(4:40-42)
Claims 2, 3, 4, and 12 are at issue. Claim 12 was amended to be an
independent claim during reexamination and reads:
12. A communication terminal for informing a user of a received call from
a remote caller by an alert sound, comprising:
an alert sound generator for generating the alert sound when the call is
received from the remote caller;
control means for controlling said alert sound generator; and
means for specifying a predetermined operation by the user,
wherein when said alert sound generator is generating the alert sound and
said means for specifying said predetermined operation is operated by the
user, said control means controls said alert sound generator to change a
volume of the generated alert sound only for the received call, without
affecting the volume of the alert sound for future received calls, while
leaving a call ringing state, as perceived by the remote caller, of the call to
the terminal from the remote caller unchanged,
further comprising:

RF signal processing means for transmitting and/or receiving radio waves;


and
an antenna for transmitting and/or receiving said radio waves, wherein
said communication status between said apparatus and said remote caller
is established by said transmitted and/or received radio waves.
Reexamined claims 2, 3, and 4 each depend from claim 12. Reexamined claim 2 adds
the limitation that the "control means controls the state of said alert sound generator to
stop the sound." Reexamined claim 3 adds the limitation that the "control means
controls the state of said alert sound generator to reduce the volume of the sound."
Finally, reexamined claim 4 adds the limitation "wherein said predetermined operation is
an operation depressing a predetermined operation key."
MobileMedia contends that the iPhone 3G, iPhone 3GS, and iPhone 4 ("the
accused iPhones") infringe claims 2-4 and 12 of the '231 patent. (D.I. 461 at 4) The
court granted Apple's motion for summary judgment of non-infringement, finding that
under its construction of "to change a volume of the generated alert sound," the
accused iPhones did not practice the limitation of "said control means controls said alert
sound generator to change a volume of the generated sound." MobileMedia, 907 F.
Supp. 2d at 598-99. In relevant part, the Federal Circuit held erroneous the court's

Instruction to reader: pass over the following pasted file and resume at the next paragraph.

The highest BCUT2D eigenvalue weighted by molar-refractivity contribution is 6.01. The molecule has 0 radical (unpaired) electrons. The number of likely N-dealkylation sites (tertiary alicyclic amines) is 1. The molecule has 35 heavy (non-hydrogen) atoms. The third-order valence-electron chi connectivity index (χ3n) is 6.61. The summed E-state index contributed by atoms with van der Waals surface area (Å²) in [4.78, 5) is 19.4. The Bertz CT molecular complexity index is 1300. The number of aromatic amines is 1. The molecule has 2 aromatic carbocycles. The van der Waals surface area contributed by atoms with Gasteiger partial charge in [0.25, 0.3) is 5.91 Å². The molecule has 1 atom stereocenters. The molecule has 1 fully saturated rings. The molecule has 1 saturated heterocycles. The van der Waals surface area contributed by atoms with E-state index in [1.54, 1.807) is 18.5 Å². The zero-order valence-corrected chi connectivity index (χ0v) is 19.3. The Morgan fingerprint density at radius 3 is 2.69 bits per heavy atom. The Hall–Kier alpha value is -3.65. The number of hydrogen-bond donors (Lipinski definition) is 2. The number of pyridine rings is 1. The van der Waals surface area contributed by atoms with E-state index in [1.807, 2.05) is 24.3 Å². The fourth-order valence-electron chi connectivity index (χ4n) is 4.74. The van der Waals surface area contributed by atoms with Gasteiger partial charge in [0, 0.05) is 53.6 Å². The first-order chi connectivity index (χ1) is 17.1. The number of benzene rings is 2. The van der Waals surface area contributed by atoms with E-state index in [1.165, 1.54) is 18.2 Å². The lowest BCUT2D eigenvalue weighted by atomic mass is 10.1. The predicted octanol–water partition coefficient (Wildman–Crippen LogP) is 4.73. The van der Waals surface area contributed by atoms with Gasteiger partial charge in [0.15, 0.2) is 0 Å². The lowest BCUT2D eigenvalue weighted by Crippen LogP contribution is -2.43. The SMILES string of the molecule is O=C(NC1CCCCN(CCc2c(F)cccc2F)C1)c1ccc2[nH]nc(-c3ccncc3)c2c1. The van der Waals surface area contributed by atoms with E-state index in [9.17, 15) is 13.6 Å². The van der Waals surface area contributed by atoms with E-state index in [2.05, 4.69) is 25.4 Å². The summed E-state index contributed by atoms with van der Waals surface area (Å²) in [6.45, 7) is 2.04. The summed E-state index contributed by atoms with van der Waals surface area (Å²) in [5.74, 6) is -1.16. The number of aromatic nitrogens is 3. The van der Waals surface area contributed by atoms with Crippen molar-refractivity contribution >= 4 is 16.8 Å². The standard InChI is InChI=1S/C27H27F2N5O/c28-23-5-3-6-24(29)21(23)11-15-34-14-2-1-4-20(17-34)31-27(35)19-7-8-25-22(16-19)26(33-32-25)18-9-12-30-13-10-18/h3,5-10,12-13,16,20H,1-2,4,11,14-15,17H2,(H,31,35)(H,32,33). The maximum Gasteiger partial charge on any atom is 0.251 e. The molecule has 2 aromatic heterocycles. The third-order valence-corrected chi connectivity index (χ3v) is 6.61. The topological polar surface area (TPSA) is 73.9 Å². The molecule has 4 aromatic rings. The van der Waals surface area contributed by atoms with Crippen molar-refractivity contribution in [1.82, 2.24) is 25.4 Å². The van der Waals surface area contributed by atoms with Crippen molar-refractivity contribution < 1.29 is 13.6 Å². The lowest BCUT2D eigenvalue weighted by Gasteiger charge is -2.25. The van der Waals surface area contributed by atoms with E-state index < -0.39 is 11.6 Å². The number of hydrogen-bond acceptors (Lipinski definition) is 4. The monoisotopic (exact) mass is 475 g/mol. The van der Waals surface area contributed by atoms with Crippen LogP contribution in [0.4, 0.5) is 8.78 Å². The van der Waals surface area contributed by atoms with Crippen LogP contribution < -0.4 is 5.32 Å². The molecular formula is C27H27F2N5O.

construction of "to change a volume" and vacated the judgment of non-infringement.
MobileMedia, 780 F.3d at 1181. The Federal Circuit stated that "[c]onsistent with the

specification, 'controlling the alert sound generator to change a volume of the generated
alert sound' by the 'control means' encompasses both stopping and reducing the
volume of the alert sound as recited in dependent claims 2 and 3, respectively." Id.

Ill. STANDARD OF REVIEW

"The court shall grant summary judgment if the movant shows that there is no
genuine dispute as to any material fact and the movant is entitled to judgment as a
matter of law." Fed. R. Civ. P. 56(a). The moving party bears the burden of
demonstrating the absence of a genuine issue of material fact. Matsushita Elec. Indus.
Co. v. Zenith Radio Corp., 415 U.S. 475, 586 n. 10 (1986). A party asserting that a fact
cannot be-or, alternatively, is-genuinely disputed must be supported either by citing
to "particular parts of materials in the record, including depositions, documents,
electronically stored information, affidavits or declarations, stipulations (including those
made for the purposes of the motions only), admissions, interrogatory answers, or other
materials," or by "showing that the materials cited do not establish the absence or
presence of a genuine dispute, or that an adverse party cannot produce admissible
evidence to support the fact." Fed. R. Civ. P. 56(c)(1 )(A) & (B). If the moving party has
carried its burden, the nonmovant must then "come forward with specific facts showing
that there is a genuine issue for trial." Matsushita, 415 U.S. at 587 (internal quotation
marks omitted). The Court will "draw all reasonable inferences in favor of the nonmoving
party, and it may not make credibility determinations or weigh the evidence." Reeves v.

Sanderson Plumbing Prods., Inc., 530 U.S. 133, 150 (2000).


To defeat a motion for summary judgment, the non-moving party must "do more
than simply show that there is some metaphysical doubt as to the material facts."

Matsushita, 475 U.S. at 586-87; see also Podohnik v. U.S. Postal Service, 409 F.3d
584, 594 (3d Cir. 2005) (stating party opposing summary judgment "must present more
than just bare assertions, conclusory allegations or suspicions to show the existence of
a genuine issue") (internal quotation marks omitted). Although the "mere existence of

some alleged factual dispute between the parties will not defeat an otherwise properly
supported motion for summary judgment," a factual dispute is genuine where "the
evidence is such that a reasonable jury could return a verdict for the nonmoving party."
Anderson v. Liberty Lobby, Inc., 477 U.S. 242, 247-48 (1986). "If the evidence is merely

colorable, or is not significantly probative, summary judgment may be granted." Id. at


249-50 (internal citations omitted); see also Celotex Corp. v. Catrett, 477 U.S. 317, 322
(1986) (stating entry of summary judgment is mandated "against a party who fails to